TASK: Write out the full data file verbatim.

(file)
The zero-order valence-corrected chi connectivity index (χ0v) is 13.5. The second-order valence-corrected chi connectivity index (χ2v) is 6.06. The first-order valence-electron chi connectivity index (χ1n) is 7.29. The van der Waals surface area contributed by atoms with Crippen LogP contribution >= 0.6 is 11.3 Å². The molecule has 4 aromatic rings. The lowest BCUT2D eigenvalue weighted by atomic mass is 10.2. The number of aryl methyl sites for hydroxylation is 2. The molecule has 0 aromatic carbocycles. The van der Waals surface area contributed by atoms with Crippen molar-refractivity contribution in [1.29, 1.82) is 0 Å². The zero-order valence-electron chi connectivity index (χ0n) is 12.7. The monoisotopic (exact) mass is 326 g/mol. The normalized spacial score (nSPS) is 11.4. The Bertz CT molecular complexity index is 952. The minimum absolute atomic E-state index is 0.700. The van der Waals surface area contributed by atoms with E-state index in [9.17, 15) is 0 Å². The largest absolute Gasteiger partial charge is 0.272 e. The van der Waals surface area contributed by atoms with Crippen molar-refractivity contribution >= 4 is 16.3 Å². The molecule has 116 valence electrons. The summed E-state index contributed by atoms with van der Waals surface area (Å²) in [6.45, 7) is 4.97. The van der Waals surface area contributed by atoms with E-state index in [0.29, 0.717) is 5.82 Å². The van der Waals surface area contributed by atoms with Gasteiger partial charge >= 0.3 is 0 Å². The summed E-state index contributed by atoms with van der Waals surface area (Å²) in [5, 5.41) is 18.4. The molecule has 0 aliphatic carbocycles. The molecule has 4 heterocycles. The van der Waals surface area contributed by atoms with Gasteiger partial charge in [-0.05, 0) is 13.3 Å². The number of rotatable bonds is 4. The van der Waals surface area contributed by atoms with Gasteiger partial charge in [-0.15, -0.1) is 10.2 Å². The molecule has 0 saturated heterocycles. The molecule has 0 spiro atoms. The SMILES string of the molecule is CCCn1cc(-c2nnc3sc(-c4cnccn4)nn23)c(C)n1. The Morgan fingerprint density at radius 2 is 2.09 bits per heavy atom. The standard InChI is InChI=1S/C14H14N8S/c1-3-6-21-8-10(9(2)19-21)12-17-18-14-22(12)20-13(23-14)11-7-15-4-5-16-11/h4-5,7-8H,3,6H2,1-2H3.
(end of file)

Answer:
The zero-order valence-corrected chi connectivity index (χ0v) is 13.5. The second-order valence-corrected chi connectivity index (χ2v) is 6.06. The first-order valence-electron chi connectivity index (χ1n) is 7.29. The van der Waals surface area contributed by atoms with Crippen LogP contribution >= 0.6 is 11.3 Å². The molecule has 4 aromatic rings. The lowest BCUT2D eigenvalue weighted by atomic mass is 10.2. The number of aryl methyl sites for hydroxylation is 2. The molecule has 0 aromatic carbocycles. The van der Waals surface area contributed by atoms with Crippen molar-refractivity contribution in [1.29, 1.82) is 0 Å². The zero-order valence-electron chi connectivity index (χ0n) is 12.7. The monoisotopic (exact) mass is 326 g/mol. The normalized spacial score (nSPS) is 11.4. The Bertz CT molecular complexity index is 952. The minimum absolute atomic E-state index is 0.700. The van der Waals surface area contributed by atoms with E-state index in [9.17, 15) is 0 Å². The largest absolute Gasteiger partial charge is 0.272 e. The van der Waals surface area contributed by atoms with Crippen molar-refractivity contribution >= 4 is 16.3 Å². The molecule has 116 valence electrons. The summed E-state index contributed by atoms with van der Waals surface area (Å²) in [6.45, 7) is 4.97. The van der Waals surface area contributed by atoms with E-state index in [0.29, 0.717) is 5.82 Å². The van der Waals surface area contributed by atoms with Gasteiger partial charge >= 0.3 is 0 Å². The summed E-state index contributed by atoms with van der Waals surface area (Å²) in [5, 5.41) is 18.4. The molecule has 0 aliphatic carbocycles. The molecule has 4 heterocycles. The van der Waals surface area contributed by atoms with Gasteiger partial charge in [-0.05, 0) is 13.3 Å². The number of rotatable bonds is 4. The van der Waals surface area contributed by atoms with Gasteiger partial charge in [-0.15, -0.1) is 10.2 Å². The molecule has 0 saturated heterocycles. The molecule has 0 spiro atoms. The SMILES string of the molecule is CCCn1cc(-c2nnc3sc(-c4cnccn4)nn23)c(C)n1. The Morgan fingerprint density at radius 2 is 2.09 bits per heavy atom. The standard InChI is InChI=1S/C14H14N8S/c1-3-6-21-8-10(9(2)19-21)12-17-18-14-22(12)20-13(23-14)11-7-15-4-5-16-11/h4-5,7-8H,3,6H2,1-2H3.